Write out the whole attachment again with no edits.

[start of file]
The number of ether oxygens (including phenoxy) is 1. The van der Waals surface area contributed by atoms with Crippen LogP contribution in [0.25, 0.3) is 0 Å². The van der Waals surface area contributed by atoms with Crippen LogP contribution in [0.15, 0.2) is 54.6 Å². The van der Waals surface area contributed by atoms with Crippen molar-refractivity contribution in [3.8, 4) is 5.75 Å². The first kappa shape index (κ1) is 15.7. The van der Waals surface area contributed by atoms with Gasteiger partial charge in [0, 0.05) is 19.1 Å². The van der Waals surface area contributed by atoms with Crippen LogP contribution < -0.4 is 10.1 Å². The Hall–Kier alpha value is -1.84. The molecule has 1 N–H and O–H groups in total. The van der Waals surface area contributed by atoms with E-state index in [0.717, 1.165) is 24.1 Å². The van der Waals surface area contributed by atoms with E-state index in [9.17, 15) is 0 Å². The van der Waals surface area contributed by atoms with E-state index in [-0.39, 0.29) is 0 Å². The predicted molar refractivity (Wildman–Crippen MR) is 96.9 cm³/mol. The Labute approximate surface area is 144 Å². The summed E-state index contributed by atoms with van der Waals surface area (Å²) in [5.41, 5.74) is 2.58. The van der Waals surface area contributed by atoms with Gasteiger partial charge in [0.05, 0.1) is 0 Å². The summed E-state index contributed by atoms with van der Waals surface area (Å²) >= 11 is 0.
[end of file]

The number of ether oxygens (including phenoxy) is 1. The van der Waals surface area contributed by atoms with Crippen LogP contribution in [0.25, 0.3) is 0 Å². The van der Waals surface area contributed by atoms with Crippen LogP contribution in [0.15, 0.2) is 54.6 Å². The van der Waals surface area contributed by atoms with Crippen molar-refractivity contribution in [3.8, 4) is 5.75 Å². The first kappa shape index (κ1) is 15.7. The van der Waals surface area contributed by atoms with Gasteiger partial charge in [0, 0.05) is 19.1 Å². The van der Waals surface area contributed by atoms with Crippen LogP contribution < -0.4 is 10.1 Å². The Hall–Kier alpha value is -1.84. The molecule has 1 N–H and O–H groups in total. The van der Waals surface area contributed by atoms with E-state index in [0.717, 1.165) is 24.1 Å². The van der Waals surface area contributed by atoms with E-state index in [9.17, 15) is 0 Å². The van der Waals surface area contributed by atoms with E-state index in [-0.39, 0.29) is 0 Å². The predicted molar refractivity (Wildman–Crippen MR) is 96.9 cm³/mol. The Labute approximate surface area is 144 Å². The summed E-state index contributed by atoms with van der Waals surface area (Å²) in [5.41, 5.74) is 2.58. The van der Waals surface area contributed by atoms with Gasteiger partial charge in [0.05, 0.1) is 0 Å². The summed E-state index contributed by atoms with van der Waals surface area (Å²) >= 11 is 0.